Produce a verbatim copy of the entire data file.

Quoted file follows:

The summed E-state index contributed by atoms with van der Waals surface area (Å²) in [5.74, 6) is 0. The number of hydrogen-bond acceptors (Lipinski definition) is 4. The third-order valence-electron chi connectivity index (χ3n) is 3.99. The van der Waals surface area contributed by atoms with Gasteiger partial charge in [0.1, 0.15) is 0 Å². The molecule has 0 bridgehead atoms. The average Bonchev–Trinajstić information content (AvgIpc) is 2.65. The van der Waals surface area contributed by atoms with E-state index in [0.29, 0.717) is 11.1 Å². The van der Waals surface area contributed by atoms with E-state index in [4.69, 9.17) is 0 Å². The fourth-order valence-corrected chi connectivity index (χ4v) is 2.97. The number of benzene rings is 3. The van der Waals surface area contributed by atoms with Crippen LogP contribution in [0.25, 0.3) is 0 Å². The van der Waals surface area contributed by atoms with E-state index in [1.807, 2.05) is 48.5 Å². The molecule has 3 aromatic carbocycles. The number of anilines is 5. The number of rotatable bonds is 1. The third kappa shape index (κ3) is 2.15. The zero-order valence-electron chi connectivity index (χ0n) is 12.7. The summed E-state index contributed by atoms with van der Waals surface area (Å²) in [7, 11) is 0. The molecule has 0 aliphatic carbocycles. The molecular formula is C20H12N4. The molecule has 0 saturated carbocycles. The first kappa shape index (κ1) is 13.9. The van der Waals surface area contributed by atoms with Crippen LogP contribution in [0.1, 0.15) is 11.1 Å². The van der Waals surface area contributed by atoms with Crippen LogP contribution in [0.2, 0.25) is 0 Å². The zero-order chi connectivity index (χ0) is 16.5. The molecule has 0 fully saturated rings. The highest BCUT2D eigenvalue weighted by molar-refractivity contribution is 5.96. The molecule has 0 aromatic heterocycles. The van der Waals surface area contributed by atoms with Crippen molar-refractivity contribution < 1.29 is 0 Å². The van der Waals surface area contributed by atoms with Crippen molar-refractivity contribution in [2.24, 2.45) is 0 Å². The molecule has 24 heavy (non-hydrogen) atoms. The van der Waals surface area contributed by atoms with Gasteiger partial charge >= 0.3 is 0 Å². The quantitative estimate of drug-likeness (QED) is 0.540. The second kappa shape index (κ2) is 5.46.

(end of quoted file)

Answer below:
The summed E-state index contributed by atoms with van der Waals surface area (Å²) in [5.74, 6) is 0. The number of hydrogen-bond acceptors (Lipinski definition) is 4. The third-order valence-electron chi connectivity index (χ3n) is 3.99. The van der Waals surface area contributed by atoms with Gasteiger partial charge in [0.1, 0.15) is 0 Å². The molecule has 0 bridgehead atoms. The average Bonchev–Trinajstić information content (AvgIpc) is 2.65. The van der Waals surface area contributed by atoms with E-state index in [0.29, 0.717) is 11.1 Å². The van der Waals surface area contributed by atoms with E-state index in [4.69, 9.17) is 0 Å². The fourth-order valence-corrected chi connectivity index (χ4v) is 2.97. The number of benzene rings is 3. The van der Waals surface area contributed by atoms with Crippen LogP contribution in [0.25, 0.3) is 0 Å². The van der Waals surface area contributed by atoms with E-state index in [1.807, 2.05) is 48.5 Å². The molecule has 3 aromatic carbocycles. The number of anilines is 5. The number of rotatable bonds is 1. The third kappa shape index (κ3) is 2.15. The zero-order valence-electron chi connectivity index (χ0n) is 12.7. The summed E-state index contributed by atoms with van der Waals surface area (Å²) in [7, 11) is 0. The molecule has 0 aliphatic carbocycles. The molecular formula is C20H12N4. The molecule has 0 saturated carbocycles. The first kappa shape index (κ1) is 13.9. The van der Waals surface area contributed by atoms with Crippen LogP contribution in [0.1, 0.15) is 11.1 Å². The van der Waals surface area contributed by atoms with Crippen LogP contribution in [0.2, 0.25) is 0 Å². The zero-order chi connectivity index (χ0) is 16.5. The molecule has 0 fully saturated rings. The highest BCUT2D eigenvalue weighted by molar-refractivity contribution is 5.96. The molecule has 0 aromatic heterocycles. The van der Waals surface area contributed by atoms with Crippen molar-refractivity contribution < 1.29 is 0 Å². The van der Waals surface area contributed by atoms with Crippen molar-refractivity contribution in [2.24, 2.45) is 0 Å². The molecule has 24 heavy (non-hydrogen) atoms. The van der Waals surface area contributed by atoms with Gasteiger partial charge >= 0.3 is 0 Å². The quantitative estimate of drug-likeness (QED) is 0.540. The second kappa shape index (κ2) is 5.46.